Bedsuit

1 May 2013

Seventies science-fiction or science experiment? Not an actor or space traveller, this ‘pillownaut’ might not have his feet on firm ground, but he is simulating spaceflight by spending three weeks in bed.

Our bodies adapt to long periods spent lying in bed at 6° below the horizontal as if they were flying in weightlessness. Muscles and bones waste away and when a mission or bedrest campaign ends, the body needs many days to return to form. Studying this process on bedrest volunteers is a lot cheaper and easier than collecting information on astronauts.

Finding ways to counteract negative effects to spaceflight is important for astronauts on long-duration missions as well as bedridden people on Earth.

The mask in this photo is part of a system to estimate energy requirements. It measures how much oxygen is consumed and how much carbon dioxide is exhaled by the volunteer. These measurements allow scientists to get an idea of the relationship between food, the lungs and the energy consumption when at rest.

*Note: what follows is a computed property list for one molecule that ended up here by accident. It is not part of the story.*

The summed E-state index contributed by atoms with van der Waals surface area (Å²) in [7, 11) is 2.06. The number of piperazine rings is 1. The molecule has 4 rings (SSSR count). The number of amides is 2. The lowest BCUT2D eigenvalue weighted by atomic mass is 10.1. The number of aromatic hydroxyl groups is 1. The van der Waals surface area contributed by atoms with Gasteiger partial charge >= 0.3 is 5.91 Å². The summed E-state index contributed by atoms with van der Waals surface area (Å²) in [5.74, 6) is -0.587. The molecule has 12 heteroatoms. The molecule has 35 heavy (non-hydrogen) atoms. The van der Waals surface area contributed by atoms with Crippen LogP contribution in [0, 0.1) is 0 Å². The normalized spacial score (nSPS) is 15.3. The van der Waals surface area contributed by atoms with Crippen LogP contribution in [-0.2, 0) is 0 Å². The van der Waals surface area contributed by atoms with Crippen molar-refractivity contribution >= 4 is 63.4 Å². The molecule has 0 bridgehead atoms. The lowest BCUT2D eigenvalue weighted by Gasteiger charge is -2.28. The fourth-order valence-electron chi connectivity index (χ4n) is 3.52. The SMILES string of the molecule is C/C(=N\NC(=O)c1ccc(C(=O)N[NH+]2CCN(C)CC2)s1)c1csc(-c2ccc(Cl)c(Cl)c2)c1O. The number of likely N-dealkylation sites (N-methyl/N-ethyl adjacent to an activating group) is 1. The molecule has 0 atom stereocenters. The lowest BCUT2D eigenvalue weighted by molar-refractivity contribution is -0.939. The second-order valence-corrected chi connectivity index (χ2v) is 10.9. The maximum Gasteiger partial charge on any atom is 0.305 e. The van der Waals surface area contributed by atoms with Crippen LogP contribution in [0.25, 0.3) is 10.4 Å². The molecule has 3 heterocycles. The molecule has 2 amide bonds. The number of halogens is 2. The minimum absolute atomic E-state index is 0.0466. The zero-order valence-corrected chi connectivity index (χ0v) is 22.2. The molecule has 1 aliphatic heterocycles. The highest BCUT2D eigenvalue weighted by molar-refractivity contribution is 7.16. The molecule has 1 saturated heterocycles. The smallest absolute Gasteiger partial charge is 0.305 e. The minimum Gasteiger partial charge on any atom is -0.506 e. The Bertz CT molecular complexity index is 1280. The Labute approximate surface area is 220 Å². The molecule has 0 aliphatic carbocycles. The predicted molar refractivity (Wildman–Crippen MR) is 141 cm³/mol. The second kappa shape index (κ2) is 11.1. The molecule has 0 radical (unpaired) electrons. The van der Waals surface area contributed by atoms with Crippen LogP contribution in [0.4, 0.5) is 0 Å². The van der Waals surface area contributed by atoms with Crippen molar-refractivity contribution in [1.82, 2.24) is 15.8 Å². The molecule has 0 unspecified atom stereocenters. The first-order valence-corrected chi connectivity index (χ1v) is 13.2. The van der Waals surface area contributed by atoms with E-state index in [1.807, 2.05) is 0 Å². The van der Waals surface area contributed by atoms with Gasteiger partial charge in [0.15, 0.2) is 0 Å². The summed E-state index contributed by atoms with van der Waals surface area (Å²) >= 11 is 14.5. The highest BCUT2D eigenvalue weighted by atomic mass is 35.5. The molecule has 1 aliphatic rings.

The data are needed for an experiment in this ESA bedrest study held in Toulouse, France, in cooperation with the French space agency CNES. The University of Bonn is interested in seeing if a high-protein, high-salt diet combined with exercise could combat bone and muscle loss and insulin insensitivity.

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